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Bailey v Sullivan QCAT 226
Bailey v Sullivan  QCAT 226
Albert Frederick Bailey
Kathleen Mary Sullivan
Other civil dispute matters
7 June 2016
5 July 2016
NEIGHBOURHOOD DISPUTES – where claim for removal of trees, and repair of property damaged by trees – whether trees provide benefit to the tree-keepers’ property – where trees were established before neighbour bought his property – whether substantial, ongoing and unreasonable interference with neighbour’s property – whether serious damage caused.
Neighbourhood Disputes (Dividing Fences and Trees) Act 2011 (Qld) ss 46, 48, 49, 66, 72, 73
Albert Frederick Bailey
Kathleen Mary Sullivan
REASONS FOR DECISION
- Mr Bailey, and Dr and Mrs Sullivan, have adjoining properties in Mermaid Waters. They are, respectively, the registered owners of the properties.
- Mr Bailey alleges that trees on Dr and Mrs Sullivan’s property have caused damage to his property, and that there is the potential for serious injury to ensue if a damaged pillar on his property collapses. This pillar (one of two either side of his driveway) supports half of a heavy metal gate, by which his property is secured.
- Mr Bailey has made an application to the Tribunal under the Neighbourhood Disputes (Dividing Fences and Trees) Act 2011 (Qld). Dr and Mrs Sullivan are tree-keepers and Mr Bailey is a neighbour, as he is the owner of the land adjoining the Sullivan’s property, which land is affected by the Sullivan’s trees.
- On 17 September 2015 the Tribunal appointed an appropriately qualified arborist (Mr Anthony Cockram) to carry out an inspection of the trees and to provide a report to the Tribunal addressing the issues raised in the application.
- Mr Cockram’s report, dated 18 October 2015, was prepared following his inspection of the trees on 17 October 2015. He also spoke with Mr Bailey, and Dr and Mrs Sullivan.
- Mr Cockram noted that the application referred to only one tree, but that by the time of his inspection, Mr Bailey had identified a second tree, which he alleged was causing substantial, ongoing and unreasonable interference with the use and enjoyment of his land and serious damage to the dividing fence.
- The Tribunal acknowledges that Mr Bailey only identified one tree in his application, however, the second tree was identified at an early stage in the proceedings, and Dr and Mrs Sullivan have had ample opportunity to respond to the allegations in relation to the second tree, both in their written material and at the hearing. Accordingly, the Tribunal has made its determination in respect of both trees.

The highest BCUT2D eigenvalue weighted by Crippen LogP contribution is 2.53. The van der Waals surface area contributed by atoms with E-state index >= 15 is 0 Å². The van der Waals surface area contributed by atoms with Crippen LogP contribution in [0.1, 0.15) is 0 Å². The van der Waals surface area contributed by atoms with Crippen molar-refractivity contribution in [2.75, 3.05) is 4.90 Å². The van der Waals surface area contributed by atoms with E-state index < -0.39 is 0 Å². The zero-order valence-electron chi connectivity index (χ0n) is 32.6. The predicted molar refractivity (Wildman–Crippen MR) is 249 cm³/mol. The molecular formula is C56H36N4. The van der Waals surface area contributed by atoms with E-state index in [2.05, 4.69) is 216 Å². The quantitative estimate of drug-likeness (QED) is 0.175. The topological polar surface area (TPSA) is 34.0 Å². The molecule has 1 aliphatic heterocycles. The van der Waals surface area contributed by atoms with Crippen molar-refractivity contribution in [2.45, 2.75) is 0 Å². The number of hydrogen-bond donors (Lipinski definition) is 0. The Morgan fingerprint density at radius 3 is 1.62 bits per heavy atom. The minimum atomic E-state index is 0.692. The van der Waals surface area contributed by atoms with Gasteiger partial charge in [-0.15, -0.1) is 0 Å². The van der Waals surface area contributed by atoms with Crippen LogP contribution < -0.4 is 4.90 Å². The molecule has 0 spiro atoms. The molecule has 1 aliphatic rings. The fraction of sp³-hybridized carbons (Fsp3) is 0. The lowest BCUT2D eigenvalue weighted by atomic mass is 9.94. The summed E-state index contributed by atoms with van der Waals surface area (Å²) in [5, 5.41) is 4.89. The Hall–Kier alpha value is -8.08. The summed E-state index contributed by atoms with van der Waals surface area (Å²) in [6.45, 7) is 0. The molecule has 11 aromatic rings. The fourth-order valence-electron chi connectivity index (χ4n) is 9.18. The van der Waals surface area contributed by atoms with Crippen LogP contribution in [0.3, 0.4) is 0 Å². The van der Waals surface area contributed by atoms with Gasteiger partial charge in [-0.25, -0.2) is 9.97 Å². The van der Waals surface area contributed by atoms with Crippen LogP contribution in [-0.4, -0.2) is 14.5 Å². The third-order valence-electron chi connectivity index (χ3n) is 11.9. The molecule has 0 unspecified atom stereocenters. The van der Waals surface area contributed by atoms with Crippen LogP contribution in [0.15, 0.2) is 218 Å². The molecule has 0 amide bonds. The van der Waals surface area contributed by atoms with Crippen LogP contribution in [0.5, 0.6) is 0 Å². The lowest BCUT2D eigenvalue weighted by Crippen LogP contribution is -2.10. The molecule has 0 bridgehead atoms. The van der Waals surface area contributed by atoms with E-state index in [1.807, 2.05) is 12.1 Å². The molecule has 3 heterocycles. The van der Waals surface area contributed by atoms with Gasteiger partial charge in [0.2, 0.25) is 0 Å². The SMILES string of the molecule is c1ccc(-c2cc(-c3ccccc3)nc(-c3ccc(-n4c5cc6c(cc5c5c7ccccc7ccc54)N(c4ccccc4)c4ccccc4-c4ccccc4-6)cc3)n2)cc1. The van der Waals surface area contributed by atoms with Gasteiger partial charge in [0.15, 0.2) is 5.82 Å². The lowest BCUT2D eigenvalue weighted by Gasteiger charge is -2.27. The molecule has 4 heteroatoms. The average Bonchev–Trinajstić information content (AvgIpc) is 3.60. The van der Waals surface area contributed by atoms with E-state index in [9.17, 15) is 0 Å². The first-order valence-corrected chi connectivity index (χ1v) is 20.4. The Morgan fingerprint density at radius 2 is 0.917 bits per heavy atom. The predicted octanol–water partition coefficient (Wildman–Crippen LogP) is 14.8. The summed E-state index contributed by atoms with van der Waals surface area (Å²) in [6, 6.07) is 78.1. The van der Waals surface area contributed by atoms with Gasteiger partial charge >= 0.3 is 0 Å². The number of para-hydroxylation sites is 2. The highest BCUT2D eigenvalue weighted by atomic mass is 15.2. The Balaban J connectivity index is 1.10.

- Mr Cockram identified the two trees as a Caesalpinia ferrea – Leopard Tree (Tree #1) and a Schinus terebinthifolius – Broadleaved Pepper Tree (Tree #2).
- Both trees were wholly on Dr and Mrs Sullivan’s land, and were reportedly both well-established before Mr Bailey purchased his property in 2009.
- Mr Cockram addressed several issues in his report, including a visual assessment of the trees; the benefits of the trees to Dr and Mrs Sullivan; and the detriment (actual and potential) of the trees to Mr Bailey’s property.
- Mr Cockram also determined the extent of the alleged root damage to the boundary fence. He also determined whether the trees were already established before Mr Bailey’s acquisition of his property, and what landscape amenity, privacy and shade values the trees provided to Dr and Mrs Sullivan’s property.
- Mr Cockram established that Tree #1 is an exotic species, which was in excellent health and form at the time of inspection. He noted evidence of previous lopping of overhanging branches over both Dr and Mrs Sullivan’s dwelling and Mr Bailey’s driveway.
- At the hearing, Dr Sullivan confirmed that he has an ongoing maintenance programme for all of his trees, and that he has devised a method to trim overhanging branches on Tree #1 over Mr Bailey’s property from his own property. He has done this because Mr Bailey has prohibited him from entering Mr Bailey’s property, even for the purposes of trimming branches of Tree #1.
- Mr Cockram stated that Tree #1 was reportedly well established when Dr and Mrs Sullivan purchased their property in 1989, and as the main specimen tree in their garden, it contributes to the landscape amenity, shade and privacy for the Sullivan’s property and dwelling.
- In relation to Tree #2, Mr Cockram stated that it is a well-established and mature sized tree, which is a class 3 declared pest plant. However, he also noted that it contributes to the landscape amenity and privacy screening for the Sullivan’s dwelling and property.
- Mr Cockram found evidence that Tree #1 and Tree #2 have caused damage to Mr Bailey’s land and property. The damage was to the brick fence pier supporting half of the gate, the brick section of the boundary fence, and the timber section of the boundary fence. Mr Cockram further found that the trees were the sole contributors to the identified damage.
- In evidence given at the hearing, Mr Cockram could not say if the roots of Tree #2 are affecting Mr Bailey’s driveway or heading towards the tennis court, but he did not find any evidence of damage to the driveway. Mr Cockram explained that if the tree is kept trimmed he does not expect that it will do any damage to the driveway. He said that it is already asymmetric, which suggests that it has good anchoring roots away from Mr Bailey’s property.
- Mr Cockram also stated that the installation of a root barrier is not possible, because Tree #1 is too close to the fence. He said that ideally Tree #1 should have been planted 6 metres from a structure.
- Mr Bailey confirmed that the brick fence pier, part of the brick fence and the timber fence have been damaged by the Sullivan’s trees. Mr Bailey also stated that the intercom in the brick fence pier is no longer working, but conceded that he did not know when it stopped working. He said it was working when he bought the property.